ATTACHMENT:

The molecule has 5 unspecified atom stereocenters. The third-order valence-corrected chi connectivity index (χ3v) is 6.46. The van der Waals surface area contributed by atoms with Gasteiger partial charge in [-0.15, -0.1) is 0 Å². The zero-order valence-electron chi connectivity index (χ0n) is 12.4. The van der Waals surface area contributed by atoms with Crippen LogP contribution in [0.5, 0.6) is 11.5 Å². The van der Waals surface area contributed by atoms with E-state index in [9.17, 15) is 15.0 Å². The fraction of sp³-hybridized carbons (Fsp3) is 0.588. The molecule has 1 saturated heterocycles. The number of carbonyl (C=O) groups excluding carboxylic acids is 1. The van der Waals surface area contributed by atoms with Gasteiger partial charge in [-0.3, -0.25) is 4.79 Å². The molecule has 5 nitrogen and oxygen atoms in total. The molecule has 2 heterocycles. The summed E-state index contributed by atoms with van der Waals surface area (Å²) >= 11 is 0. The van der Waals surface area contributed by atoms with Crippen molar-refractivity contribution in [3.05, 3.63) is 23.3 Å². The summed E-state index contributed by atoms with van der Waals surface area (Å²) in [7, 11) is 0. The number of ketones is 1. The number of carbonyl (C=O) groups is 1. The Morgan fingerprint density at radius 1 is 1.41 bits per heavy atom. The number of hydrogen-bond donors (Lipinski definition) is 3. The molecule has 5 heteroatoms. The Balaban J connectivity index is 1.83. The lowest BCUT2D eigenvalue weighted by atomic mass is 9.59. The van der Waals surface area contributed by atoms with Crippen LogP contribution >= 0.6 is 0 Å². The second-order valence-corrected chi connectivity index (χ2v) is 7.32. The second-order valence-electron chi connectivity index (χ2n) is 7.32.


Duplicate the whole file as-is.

The molecule has 5 unspecified atom stereocenters. The third-order valence-corrected chi connectivity index (χ3v) is 6.46. The van der Waals surface area contributed by atoms with Gasteiger partial charge in [-0.15, -0.1) is 0 Å². The zero-order valence-electron chi connectivity index (χ0n) is 12.4. The van der Waals surface area contributed by atoms with Crippen LogP contribution in [0.5, 0.6) is 11.5 Å². The van der Waals surface area contributed by atoms with E-state index in [9.17, 15) is 15.0 Å². The fraction of sp³-hybridized carbons (Fsp3) is 0.588. The molecule has 1 saturated heterocycles. The number of carbonyl (C=O) groups excluding carboxylic acids is 1. The van der Waals surface area contributed by atoms with Gasteiger partial charge in [-0.3, -0.25) is 4.79 Å². The molecule has 5 nitrogen and oxygen atoms in total. The molecule has 2 heterocycles. The summed E-state index contributed by atoms with van der Waals surface area (Å²) >= 11 is 0. The van der Waals surface area contributed by atoms with Crippen molar-refractivity contribution in [3.05, 3.63) is 23.3 Å². The summed E-state index contributed by atoms with van der Waals surface area (Å²) in [7, 11) is 0. The number of ketones is 1. The number of carbonyl (C=O) groups is 1. The Morgan fingerprint density at radius 1 is 1.41 bits per heavy atom. The number of hydrogen-bond donors (Lipinski definition) is 3. The molecule has 5 heteroatoms. The Balaban J connectivity index is 1.83. The lowest BCUT2D eigenvalue weighted by atomic mass is 9.59. The van der Waals surface area contributed by atoms with Crippen LogP contribution >= 0.6 is 0 Å². The second-order valence-corrected chi connectivity index (χ2v) is 7.32. The second-order valence-electron chi connectivity index (χ2n) is 7.32.